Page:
Location: Galena, Illinois
General Description: Today, Galena is a tourist destination known for its history, architecture, and resorts. However, in its heyday Galena was the center of commerce for the upper Mississippi River when Chicago was only a swamp town of a few hundred residents. Galena lies in the heart of the Driftless Region, that was bypassed both to the east and west by the last glaciers 10,000 years ago. Without the glacial grinding of the hills, the area was left hilly and without the glacial till. This left vast limestone deposits from an ancient ocean that over the ages had become pockmarked with lead sulfide that had been mined by native Americans for thousands of years. The French knew of these deposits in the late 1600s through trade with the local Indians. In the 1690s, there were a few attempts by the French to mine the lead themselves, the most notable by Julien Dubuque in 1788. The first official lease of the mines was to James Johnson in 1822 and thus Galena was founded. From 1825 to 1828, 21 million tons of lead ore was mined in Galena and the town exploded from 200 to 10,000 and the first US mining rush was on. At first the local native tribes, today primarily the Winnebago, permitted the mining at Galena, which was primarily during the summer with residents heading south to Peoria for the winter. However, settlers began encroaching on Indian lands seeking new mines, eventually leading to the short Winnebago War and annexing of the area through the Treaty of Prairie du Chen in 1829. Galena continued to grow as a port city on the Mississippi River as lead mines continued to expand in the surrounding region. As evidenced by maps of the times Galena was literally an “oasis” of civilization in the Northwest wilderness until the late 1800s. The lead mining also led to the establishment of a shipping center that dominated trade on the upper Mississippi River between St. Louis and St. Paul in the 1840s. However, Galena is itself 3 miles up the Galena River from the Mississippi and the deforestation and lead mining soon silted up the Galena River. By the mid-1800s the demand for lead dropped, the financial panic of 1857, the opening up of railroads from Chicago that mostly bypassed Galena, the disruption of trade on the Mississippi River during the Civil War, and the depletion of the work force during the Civil War all contributed to the decline in the economic powerhouse of Galena. Galena’s population declined from a peak of 14,000 to less than 2500 by the mid 20th century. Galena never recovered and became almost a ghost town. However, artists from Chicago saw the many boarded up shops and homes in Galena as an opportunity to create and artist community and so began the slow recovery of Galena as an artist and tourist attraction. Since it did not continue to evolve as a town since the mid-1800s, the surviving buildings and mansions date from the this time and provide a unique snapshot of life in the 1800s. All of this history, as well as, the history of Ulysses S. Grant who lived in Galena just prior to and after the Civil War, re highlighted in the museum with two floors of exhibits.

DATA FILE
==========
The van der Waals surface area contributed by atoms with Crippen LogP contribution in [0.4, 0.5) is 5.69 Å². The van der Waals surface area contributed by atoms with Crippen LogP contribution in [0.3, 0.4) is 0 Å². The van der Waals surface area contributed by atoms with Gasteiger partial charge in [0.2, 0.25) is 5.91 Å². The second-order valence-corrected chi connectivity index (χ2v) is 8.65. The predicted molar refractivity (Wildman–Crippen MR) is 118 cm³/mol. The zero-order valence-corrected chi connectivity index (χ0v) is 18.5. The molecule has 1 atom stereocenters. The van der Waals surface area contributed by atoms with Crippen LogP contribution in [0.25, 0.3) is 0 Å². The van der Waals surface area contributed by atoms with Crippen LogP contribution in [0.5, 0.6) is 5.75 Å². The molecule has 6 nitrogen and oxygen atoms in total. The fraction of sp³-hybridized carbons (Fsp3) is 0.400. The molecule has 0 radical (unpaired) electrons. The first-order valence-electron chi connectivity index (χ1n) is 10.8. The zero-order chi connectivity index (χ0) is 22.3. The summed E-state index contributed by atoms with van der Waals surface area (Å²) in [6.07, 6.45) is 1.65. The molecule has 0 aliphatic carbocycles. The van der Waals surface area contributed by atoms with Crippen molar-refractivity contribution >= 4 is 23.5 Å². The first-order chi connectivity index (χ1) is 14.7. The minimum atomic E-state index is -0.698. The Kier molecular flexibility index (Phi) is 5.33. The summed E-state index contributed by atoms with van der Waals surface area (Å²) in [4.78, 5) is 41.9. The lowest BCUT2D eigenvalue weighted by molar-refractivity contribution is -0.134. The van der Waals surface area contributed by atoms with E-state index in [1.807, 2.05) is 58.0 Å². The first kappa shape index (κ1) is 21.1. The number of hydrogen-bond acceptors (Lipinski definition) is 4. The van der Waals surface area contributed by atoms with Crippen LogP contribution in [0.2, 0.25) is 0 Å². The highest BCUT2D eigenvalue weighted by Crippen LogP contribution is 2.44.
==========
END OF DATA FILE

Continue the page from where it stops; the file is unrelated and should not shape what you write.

1) There is a LOT to see and explore in the Galena and U.S. Grant Museum. The first floor of the museum is devoted to the history of Galena beginning with the geological and early native American story. I finally learned why this was called the Driftless Region and why there were the lead and zinc deposits in the area.
2) They have a number of artifacts from the lead mining days in the city and do a good job of explaining why lead mining was so important. While it is debatable whether the lead mining here or the copper mining on the Keewenah Peninsula was the first “mining boom”, it certainly drove the history of this area. They even have one of the original mine shafts uncovered when they added on the building that you can look down 30 feet to the where they did the mining.
3) The success of the lead mining led to the rapid increase in the size and splendor of the city, which was reinforced by the steamboat industry. During the mid 1800s, nearly all trade was done up by the Mississippi River and Galena grew to be the major port between St. Louis and St. Paul. They have a real nice model of the port at that time with highlighted buildings in town that still exist today. They even have a model of a steamboat that visitors can attempt to steer up the river to one of the docks.
4) There are also a number of early artifacts from the time that have been “discovered” during archeological research in town that are quite interesting.
5) The second floor of the museum is mostly devoted to Ulysses S. Grant and the Civil War. However, there are a couple of exhibits that are noteworthy besides these. First they have a room with maps of Illinois, both as a territory and a state, that illustrate how isolated Galena was for a long time. While lead mining and shipping on the Mississippi River were the life blood of Galena, settlement of the rest of the state was much slower and agriculture continued to improve to open up the prairie to farming.
6) The exhibit devoted to Ulysses S. Grant is also impressive with particular note of the exhibit about his father’s leathergoods store that initial brought Grant to Galena in 1960. He only worked there for one winter traveling to customers in the region before the Civil War started in 1861. I especially liked the exhibit about the other 8 Civil War Generals that came from Galena, more than any other city in the Union. Of course, some of these were promoted to General after their death in the war, but still it was an impressive accomplishment.